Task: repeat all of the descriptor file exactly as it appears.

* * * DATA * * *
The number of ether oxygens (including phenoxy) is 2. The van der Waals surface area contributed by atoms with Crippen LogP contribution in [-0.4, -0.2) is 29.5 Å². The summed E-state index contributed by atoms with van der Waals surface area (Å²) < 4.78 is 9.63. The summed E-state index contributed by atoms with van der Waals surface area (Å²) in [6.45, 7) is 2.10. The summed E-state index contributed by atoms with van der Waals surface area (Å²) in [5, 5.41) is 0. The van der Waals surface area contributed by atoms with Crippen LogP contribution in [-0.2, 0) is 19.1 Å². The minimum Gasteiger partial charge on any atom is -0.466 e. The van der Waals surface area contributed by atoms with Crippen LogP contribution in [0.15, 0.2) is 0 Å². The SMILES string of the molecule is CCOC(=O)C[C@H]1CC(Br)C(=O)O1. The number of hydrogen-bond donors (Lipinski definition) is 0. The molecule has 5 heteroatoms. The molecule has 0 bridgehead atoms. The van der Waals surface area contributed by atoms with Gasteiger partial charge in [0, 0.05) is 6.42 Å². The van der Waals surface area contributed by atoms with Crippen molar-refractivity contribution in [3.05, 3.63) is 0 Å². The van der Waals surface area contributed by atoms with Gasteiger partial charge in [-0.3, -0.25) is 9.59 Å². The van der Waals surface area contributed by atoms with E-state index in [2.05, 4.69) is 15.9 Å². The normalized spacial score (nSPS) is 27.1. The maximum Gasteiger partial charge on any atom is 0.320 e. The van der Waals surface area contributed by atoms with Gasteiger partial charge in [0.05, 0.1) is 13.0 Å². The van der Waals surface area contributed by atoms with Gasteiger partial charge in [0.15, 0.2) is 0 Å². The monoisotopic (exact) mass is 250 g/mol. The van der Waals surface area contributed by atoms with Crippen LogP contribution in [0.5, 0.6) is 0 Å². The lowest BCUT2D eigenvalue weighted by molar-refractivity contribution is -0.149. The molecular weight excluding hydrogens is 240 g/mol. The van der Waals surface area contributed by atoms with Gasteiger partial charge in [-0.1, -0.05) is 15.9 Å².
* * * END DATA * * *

The number of ether oxygens (including phenoxy) is 2. The van der Waals surface area contributed by atoms with Crippen LogP contribution in [-0.4, -0.2) is 29.5 Å². The summed E-state index contributed by atoms with van der Waals surface area (Å²) < 4.78 is 9.63. The summed E-state index contributed by atoms with van der Waals surface area (Å²) in [6.45, 7) is 2.10. The summed E-state index contributed by atoms with van der Waals surface area (Å²) in [5, 5.41) is 0. The van der Waals surface area contributed by atoms with Crippen LogP contribution in [-0.2, 0) is 19.1 Å². The minimum Gasteiger partial charge on any atom is -0.466 e. The van der Waals surface area contributed by atoms with Crippen LogP contribution in [0.15, 0.2) is 0 Å². The SMILES string of the molecule is CCOC(=O)C[C@H]1CC(Br)C(=O)O1. The number of hydrogen-bond donors (Lipinski definition) is 0. The molecule has 5 heteroatoms. The molecule has 0 bridgehead atoms. The van der Waals surface area contributed by atoms with Gasteiger partial charge in [0, 0.05) is 6.42 Å². The van der Waals surface area contributed by atoms with Crippen molar-refractivity contribution in [3.05, 3.63) is 0 Å². The van der Waals surface area contributed by atoms with Gasteiger partial charge in [-0.3, -0.25) is 9.59 Å². The van der Waals surface area contributed by atoms with E-state index in [2.05, 4.69) is 15.9 Å². The normalized spacial score (nSPS) is 27.1. The maximum Gasteiger partial charge on any atom is 0.320 e. The van der Waals surface area contributed by atoms with Gasteiger partial charge in [0.05, 0.1) is 13.0 Å². The van der Waals surface area contributed by atoms with Gasteiger partial charge in [0.15, 0.2) is 0 Å². The monoisotopic (exact) mass is 250 g/mol. The van der Waals surface area contributed by atoms with Crippen LogP contribution in [0.5, 0.6) is 0 Å². The lowest BCUT2D eigenvalue weighted by molar-refractivity contribution is -0.149. The molecular weight excluding hydrogens is 240 g/mol. The van der Waals surface area contributed by atoms with Gasteiger partial charge in [-0.1, -0.05) is 15.9 Å².